PG caught up with Ian and Donais on tour in Europe to discuss their new album, the recipe for a great guitar solo, how to develop thrash-metal rhythm guitar chops, their new signature gear, and Donais’ fear of floating tremolos.

How does it feel having Jon in the band? Do you have good chemistry?
Scott Ian: It feels great. It’s been three years already. I think he’s passed the audition.

Does Jon only play leads on the album or does he play rhythm parts as well?
Ian: Just solos, harmony parts, melody parts, and whatnot. I am playing all the rhythms.

What do you think constitutes a great guitar solo?
Ian: Something that I’ll remember. Something that’s as hooky as a chorus of a song—that’s all I care about. I’ve never been into the shredding scene. I’d rather hear Billy Gibbons play one note for two minutes than listen to a guitar-shredding album.

Meaning you want melody and sing-ability?
Ian: Yeah. I want melody. I want feeling. I want soul. I want attitude. All my favorite guitar players—they all have that. It’s not about how many notes you’re playing. I think that’s what so many people have gotten wrong for so many years. And I get it. Some people love that—the technical aspect and the technical ability of super, super intense shredding and fast, crazy guitar playing. But I will never be able to play like Paul Gilbert. I understand that, but it’s not something I aspire to. I know he’s an insane guitar player, but that world never interested me. I like songwriting and I like solos that are a little tiny mini-song inside of a song. Look, AC/DC is my favorite band in the world, so I’m not going to be listening to super technical guitar players.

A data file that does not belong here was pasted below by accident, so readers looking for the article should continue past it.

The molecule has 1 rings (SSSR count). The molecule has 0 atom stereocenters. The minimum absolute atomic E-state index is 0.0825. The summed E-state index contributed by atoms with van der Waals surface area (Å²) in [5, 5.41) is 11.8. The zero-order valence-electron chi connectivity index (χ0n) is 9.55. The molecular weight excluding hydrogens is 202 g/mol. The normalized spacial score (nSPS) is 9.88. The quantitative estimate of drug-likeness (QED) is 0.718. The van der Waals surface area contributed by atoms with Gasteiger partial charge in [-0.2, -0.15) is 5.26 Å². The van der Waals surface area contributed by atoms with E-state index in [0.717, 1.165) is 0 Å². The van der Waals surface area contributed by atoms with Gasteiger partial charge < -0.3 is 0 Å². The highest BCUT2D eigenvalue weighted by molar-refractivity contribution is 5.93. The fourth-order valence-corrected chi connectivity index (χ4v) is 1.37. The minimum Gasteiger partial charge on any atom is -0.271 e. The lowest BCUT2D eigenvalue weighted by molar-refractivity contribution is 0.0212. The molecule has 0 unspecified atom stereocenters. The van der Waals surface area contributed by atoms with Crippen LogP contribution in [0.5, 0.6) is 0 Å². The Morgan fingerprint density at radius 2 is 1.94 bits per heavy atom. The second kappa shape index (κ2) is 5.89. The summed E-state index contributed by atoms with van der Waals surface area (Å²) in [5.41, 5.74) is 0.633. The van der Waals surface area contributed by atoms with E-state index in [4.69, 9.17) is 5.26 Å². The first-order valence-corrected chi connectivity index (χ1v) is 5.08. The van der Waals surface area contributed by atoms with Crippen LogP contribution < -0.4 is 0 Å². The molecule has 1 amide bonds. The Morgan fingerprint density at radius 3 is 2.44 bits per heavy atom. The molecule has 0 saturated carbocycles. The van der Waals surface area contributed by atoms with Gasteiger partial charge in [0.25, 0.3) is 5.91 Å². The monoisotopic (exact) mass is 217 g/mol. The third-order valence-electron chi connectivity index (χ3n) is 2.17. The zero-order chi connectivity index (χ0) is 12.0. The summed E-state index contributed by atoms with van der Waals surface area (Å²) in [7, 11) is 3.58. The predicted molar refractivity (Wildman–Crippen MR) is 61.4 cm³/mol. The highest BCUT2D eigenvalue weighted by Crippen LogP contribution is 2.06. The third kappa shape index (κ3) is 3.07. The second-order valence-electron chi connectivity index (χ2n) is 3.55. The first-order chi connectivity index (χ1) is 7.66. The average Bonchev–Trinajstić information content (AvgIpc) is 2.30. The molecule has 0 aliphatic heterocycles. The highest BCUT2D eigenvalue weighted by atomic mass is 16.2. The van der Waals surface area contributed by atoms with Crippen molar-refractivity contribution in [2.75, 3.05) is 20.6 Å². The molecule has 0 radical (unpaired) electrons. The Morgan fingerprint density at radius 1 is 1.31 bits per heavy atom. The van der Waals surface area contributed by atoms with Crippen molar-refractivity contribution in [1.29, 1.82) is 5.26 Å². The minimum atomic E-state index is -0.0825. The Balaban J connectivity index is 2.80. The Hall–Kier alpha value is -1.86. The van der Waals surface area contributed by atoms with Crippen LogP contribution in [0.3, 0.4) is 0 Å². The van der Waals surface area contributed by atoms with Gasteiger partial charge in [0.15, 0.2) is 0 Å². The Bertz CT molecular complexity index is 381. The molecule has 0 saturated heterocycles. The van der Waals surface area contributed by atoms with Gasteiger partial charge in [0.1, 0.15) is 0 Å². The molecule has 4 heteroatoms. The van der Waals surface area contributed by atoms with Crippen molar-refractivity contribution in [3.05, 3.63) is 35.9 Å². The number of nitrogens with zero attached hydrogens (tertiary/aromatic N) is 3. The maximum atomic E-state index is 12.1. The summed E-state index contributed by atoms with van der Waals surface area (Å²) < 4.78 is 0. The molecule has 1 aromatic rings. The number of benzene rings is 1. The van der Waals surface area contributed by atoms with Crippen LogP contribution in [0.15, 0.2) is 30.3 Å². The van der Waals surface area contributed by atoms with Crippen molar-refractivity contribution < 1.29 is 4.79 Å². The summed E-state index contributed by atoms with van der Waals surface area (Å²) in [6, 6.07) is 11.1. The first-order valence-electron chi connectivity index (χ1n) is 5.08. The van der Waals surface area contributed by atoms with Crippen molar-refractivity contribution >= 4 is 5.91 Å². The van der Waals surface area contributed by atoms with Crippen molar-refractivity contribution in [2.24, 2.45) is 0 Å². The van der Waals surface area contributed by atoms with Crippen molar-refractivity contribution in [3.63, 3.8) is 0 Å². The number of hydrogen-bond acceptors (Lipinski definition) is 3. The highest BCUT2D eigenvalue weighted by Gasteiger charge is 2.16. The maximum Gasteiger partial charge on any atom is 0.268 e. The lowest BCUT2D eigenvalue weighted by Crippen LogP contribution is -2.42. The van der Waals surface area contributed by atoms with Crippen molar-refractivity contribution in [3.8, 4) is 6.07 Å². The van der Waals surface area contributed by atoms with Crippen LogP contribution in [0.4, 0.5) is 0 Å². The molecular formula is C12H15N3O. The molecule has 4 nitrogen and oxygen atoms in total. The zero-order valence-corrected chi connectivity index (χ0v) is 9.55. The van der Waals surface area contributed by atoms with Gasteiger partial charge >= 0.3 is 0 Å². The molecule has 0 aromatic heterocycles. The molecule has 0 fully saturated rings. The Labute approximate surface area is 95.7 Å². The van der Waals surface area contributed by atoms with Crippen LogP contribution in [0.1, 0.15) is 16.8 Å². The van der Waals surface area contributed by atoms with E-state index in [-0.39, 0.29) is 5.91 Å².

Jon Donais: I think “Mr. Crowley” is the national anthem of guitar solos. My favorite style of playing is melodic shred. You remember the solo and then there’s a quick burst of flashy stuff going on. The best guitar solos are if you can get somebody who doesn’t play guitar to air guitar to your solos. I think that’s doing a good job.

For the old Anthrax tunes, are you expected to play the solos recorded by Dan Spitz (who was in the band from 1983-1995) or do you come up with your own stuff?
Donais: They just want it close. If it’s something really memorable, I don’t mess with it at all, but if it’s something shreddy, then I throw in my own style where I can. But I don’t go too off on anything. If you weren’t a guitar player, you wouldn’t think, “Oh my God, this isn’t the solo.” They are memorable solos, so I only start doing that when it’s something fast I can get away with.

For the new album, did you compose your own solos and have the freedom to do what you wanted?
Donais: I demoed them out and got them until the guys were all happy with them. When they gave me the A-OK, that’s when I went in with it.

Do you play the same solos live every night?
Donais: Yup. All my solos, I write them before. I’ve always done that. I don’t just go in and improvise. I always have it all mapped out and ready to go that way. My favorite solos are always ones you can remember. I like the guys who can shred, but it’s memorable and melodic—it’s not just a whole bunch of noodling. I like that too, but my favorite solos aren’t that.